Young DREAMers wait and worry on the next move from Donald Trump
LAS VEGAS (KSNV News3LV) —
Miriam Cadenas is 19-years-old and still remembers the trip from Mexico to Las Vegas, 11-years-ago.
“I thought we were going to go in a truck. And then they just dropped us off in the desert and told us to start walking,” she told me.
She and her family eventually arrived here and 11-years-later, Las Vegas is home.
“I know where to go. I care about my high school a lot,” this Clark High School graduate says.
Cadenas is among the nearly 22,000 people in Nevada, President Obama has protected from deportation, in a program that begun in 2012 through the stroke of Obama’s pen. His hoped-for Democratic successor, Hillary Clinton, promised to build on the program and give immigrants a full and equal path to citizenship.
But on Election Night, America had other plans. It elected a tough-on-illegal-immigration Republican candidate who promises to build a wall and crack down on illegals, like Miriam. Wednesday, the nation awoke to President-elect Donald Trump.
“I did think that it could happen, but I really thought that people were going to stand up to racism and sexism and everything he expressed and we weren't going to let a bully be our president and represent this nation,” said Cadenas.
To his supporters, Trump's "No bully but a leader" following the rule of law. To his critics, including many Latinos, he's the new face of official America.
“Many families are scared, are worried. Dreamers are scared, are worried. They don’t know what’s next,” says Viridiana Vidal, with America’s Voice, an organization that worked to get Latinos to the polls.
In Nevada, they succeeded, helping boost Latino turnout during early voting, which helped elect Catherine Cortez Masto, the first Latina ever to serve in the US Senate. Nevada will also send its first Latino to Congress, State Senator Ruben Kihuen.
The prospect that the Deferred Action for Childhood Arrivals, or “DACA” program, will most likely be ending, is creating a good deal of anxiety, according to activists like Vidal.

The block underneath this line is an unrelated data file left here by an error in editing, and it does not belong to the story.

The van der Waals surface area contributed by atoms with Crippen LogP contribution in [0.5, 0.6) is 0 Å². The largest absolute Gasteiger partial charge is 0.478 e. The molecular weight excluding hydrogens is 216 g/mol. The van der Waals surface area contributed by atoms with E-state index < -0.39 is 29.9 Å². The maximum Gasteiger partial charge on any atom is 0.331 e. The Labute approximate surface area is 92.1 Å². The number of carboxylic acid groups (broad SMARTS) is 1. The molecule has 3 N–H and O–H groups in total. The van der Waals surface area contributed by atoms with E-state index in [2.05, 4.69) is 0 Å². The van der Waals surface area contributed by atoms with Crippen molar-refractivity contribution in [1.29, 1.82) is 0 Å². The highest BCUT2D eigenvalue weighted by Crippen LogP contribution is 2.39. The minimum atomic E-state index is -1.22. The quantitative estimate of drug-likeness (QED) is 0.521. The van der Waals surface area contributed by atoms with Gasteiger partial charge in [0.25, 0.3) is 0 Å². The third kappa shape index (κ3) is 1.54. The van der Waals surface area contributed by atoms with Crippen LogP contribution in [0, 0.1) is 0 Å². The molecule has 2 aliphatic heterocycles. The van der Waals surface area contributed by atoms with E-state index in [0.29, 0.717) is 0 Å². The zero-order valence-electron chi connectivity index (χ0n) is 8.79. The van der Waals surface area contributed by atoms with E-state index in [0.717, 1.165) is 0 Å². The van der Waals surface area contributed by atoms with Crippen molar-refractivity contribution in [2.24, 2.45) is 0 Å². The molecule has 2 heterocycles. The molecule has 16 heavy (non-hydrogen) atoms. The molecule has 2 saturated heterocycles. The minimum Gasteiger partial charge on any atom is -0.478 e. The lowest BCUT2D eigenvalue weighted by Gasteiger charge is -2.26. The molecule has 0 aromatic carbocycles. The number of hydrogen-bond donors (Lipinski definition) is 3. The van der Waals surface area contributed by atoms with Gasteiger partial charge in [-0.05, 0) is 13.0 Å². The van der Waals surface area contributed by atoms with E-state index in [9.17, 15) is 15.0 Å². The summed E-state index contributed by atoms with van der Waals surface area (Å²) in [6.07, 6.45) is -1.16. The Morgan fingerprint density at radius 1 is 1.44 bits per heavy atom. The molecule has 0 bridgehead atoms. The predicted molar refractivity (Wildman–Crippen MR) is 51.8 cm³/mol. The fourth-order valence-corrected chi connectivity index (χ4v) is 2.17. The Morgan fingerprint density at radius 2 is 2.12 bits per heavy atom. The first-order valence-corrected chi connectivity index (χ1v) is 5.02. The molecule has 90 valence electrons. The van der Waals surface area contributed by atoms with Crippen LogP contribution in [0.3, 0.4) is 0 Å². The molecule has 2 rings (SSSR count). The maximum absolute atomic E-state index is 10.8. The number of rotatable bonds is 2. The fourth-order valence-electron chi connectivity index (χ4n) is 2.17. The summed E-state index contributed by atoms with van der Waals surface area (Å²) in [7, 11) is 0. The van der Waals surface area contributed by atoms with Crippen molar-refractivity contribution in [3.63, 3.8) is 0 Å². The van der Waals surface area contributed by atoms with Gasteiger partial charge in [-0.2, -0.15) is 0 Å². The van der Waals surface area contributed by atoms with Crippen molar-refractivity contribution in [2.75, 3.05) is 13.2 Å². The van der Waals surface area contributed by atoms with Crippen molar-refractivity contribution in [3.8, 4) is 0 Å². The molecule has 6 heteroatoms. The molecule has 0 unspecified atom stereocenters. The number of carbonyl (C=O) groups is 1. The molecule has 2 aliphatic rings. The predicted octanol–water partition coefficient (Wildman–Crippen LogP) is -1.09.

“We need to think like this: it's like they give you something. They let you taste it, and now they're going to take it away,” said Vidal.
Will Trump carry out his promise to pull-the-plug? Attempts to reach the incoming Trump administration were unsuccessful.
“Well, he said he would end the program,” said Professor Michael Kagan, who directs the immigration Clinic at UNVL's Boyd School of Law.
“DACA permits may either be left to expire or they could just be directly canceled. And then the next question we get to is, would he really move to deport people who've been here since they've been children and who have no criminal record?” Kagan asks.
The answer may lie in some of the people now surrounding Trump as he enters his presidential transition to power.
“The only indication we’ve had since the election is it does seem he’s surrounding himself with people who do take a very extreme anti-immigrant stance,” Kagan told me, singling out Trump advisors like Alabama Senator Jeff Sessions.
Other DACA recipients, so-called “Dreamers,” are watching for the next President’s next move. “I’m mostly just waiting to see what happens,” says former Las Vegas resident Norma Ramirez, who’s now a graduate student in California. Her parents, both here illegally, remain back in Las Vegas.
“Right now, for them, they have their faith in God, and they’re saying they have peace because it’s in his hands,” Ramirez says.
As we wait for answers, Miriam Cedenas wonders about her future and her family's. She has a little brother who was born here...a U.S. citizen.
Miriam, her mother, and two other brothers would be vulnerable to deportation.
“My little brother always knows to stand up to bullies at school,” she said. “To now have to explain to him that the bully I’ve been telling him to stand up to is now our President.”
Harsh words, from a young woman in a very tough situation.